On April 6, 2017, Potomac Economics, Ltd. (“Potomac Economics”), the market monitor for the Midcontinent Independent System Operator, Inc. (“MISO”), New York Independent System Operator, Inc. (“NYISO”), and ISO New England Inc., requested that FERC eliminate PJM Interconnection, L.L.C.’s (“PJM”) requirement that external Capacity Performance Resources must be pseudo-tied to PJM.  In doing so, Potomac Economics argued that, among other issues, the requirement has caused congestion management issues for MISO and could impose similar and more significant costs on NYISO.

Currently, all external Capacity Performance Resources selling PJM’s “capacity performance” product must be pseudo-tied to PJM.  In its 2015 filing proposing the capacity performance construct, PJM argued that pseudo-tying – which prescribes various transmission arrangements so that resources in one regional transmission organization (“RTO”) can be controlled by a neighboring system operator – was necessary for PJM to (1) accurately determine whether an external resource met its commitment to deliver energy to PJM from the specific resource committed as a Capacity Performance Resource, (2) ensure that performance assessment evaluations are accurate and that any Non-Performance Charges are applied correctly, and (3) ensure that external resources are treated equally to internal resources.  FERC ultimately approved the pseudo-tie requirement for external Capacity Performance Resources.

In its April 6 complaint, Potomac Economics argued that the decreasing efficiency, increasing costs, and degrading reliability caused by the pseudo-tying requirement outweighs any benefit provided by the requirement.  For instance, Potomac Economics stated that PJM’s pseudo-tying requirement causes MISO to lose dispatch control and operational visibility of plants pseudo-tied to PJM and can lead to “loop flows, ” in which hard-to-control power flows deviate from their contracted transmission paths.  Potomac Economics also claimed that while there have already been economic and reliability costs imposed on MISO, the pseudo-tie requirement “threatens to impose even greater costs on the NYISO if it is applied to New York generation.”  Furthermore, Potomac Economics stated that PJM itself has recognized substantial concerns with its pseudo-tying requirement.  Finally, Potomac Economics highlighted that PJM is the only RTO that uses a pseudo-tying requirement and offered alternative mechanisms used in other RTOs as a means for delivering external capacity to PJM.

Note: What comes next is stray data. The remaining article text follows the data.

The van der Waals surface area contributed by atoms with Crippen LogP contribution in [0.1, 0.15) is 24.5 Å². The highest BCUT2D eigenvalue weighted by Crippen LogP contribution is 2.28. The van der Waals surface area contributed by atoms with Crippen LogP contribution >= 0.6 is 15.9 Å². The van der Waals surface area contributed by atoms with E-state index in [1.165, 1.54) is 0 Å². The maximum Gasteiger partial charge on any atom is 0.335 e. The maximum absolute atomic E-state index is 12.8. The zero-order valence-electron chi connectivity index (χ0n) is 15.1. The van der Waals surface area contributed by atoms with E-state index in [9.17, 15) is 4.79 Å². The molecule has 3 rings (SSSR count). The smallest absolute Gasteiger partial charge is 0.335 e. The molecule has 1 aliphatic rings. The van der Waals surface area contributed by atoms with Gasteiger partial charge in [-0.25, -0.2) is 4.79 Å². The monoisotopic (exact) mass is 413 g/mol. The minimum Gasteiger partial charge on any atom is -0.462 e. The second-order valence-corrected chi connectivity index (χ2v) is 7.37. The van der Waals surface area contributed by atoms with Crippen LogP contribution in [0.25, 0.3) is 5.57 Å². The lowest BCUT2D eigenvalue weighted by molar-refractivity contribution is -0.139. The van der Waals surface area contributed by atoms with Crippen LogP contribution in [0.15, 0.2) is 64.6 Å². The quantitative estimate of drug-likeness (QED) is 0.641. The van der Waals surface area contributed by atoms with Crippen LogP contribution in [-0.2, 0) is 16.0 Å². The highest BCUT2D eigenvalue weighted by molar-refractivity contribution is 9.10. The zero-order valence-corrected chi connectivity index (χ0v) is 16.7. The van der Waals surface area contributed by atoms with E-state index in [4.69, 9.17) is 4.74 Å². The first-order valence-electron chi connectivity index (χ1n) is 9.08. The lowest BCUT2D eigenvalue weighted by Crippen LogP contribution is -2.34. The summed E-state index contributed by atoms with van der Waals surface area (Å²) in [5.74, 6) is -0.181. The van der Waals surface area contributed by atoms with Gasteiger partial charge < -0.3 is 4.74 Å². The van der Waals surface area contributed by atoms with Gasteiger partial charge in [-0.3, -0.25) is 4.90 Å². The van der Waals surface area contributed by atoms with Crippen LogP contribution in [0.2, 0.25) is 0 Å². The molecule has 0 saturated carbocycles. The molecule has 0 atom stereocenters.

For all of the reasons stated in its April 6 complaint, Potomac Economics requested that FERC find that PJM’s pseudo-tie requirement for external Capacity Performance Resources is unjust and unreasonable and order PJM to eliminate the requirement and establish an alternative mechanism in its place.  A copy of the April 6 complaint is available here.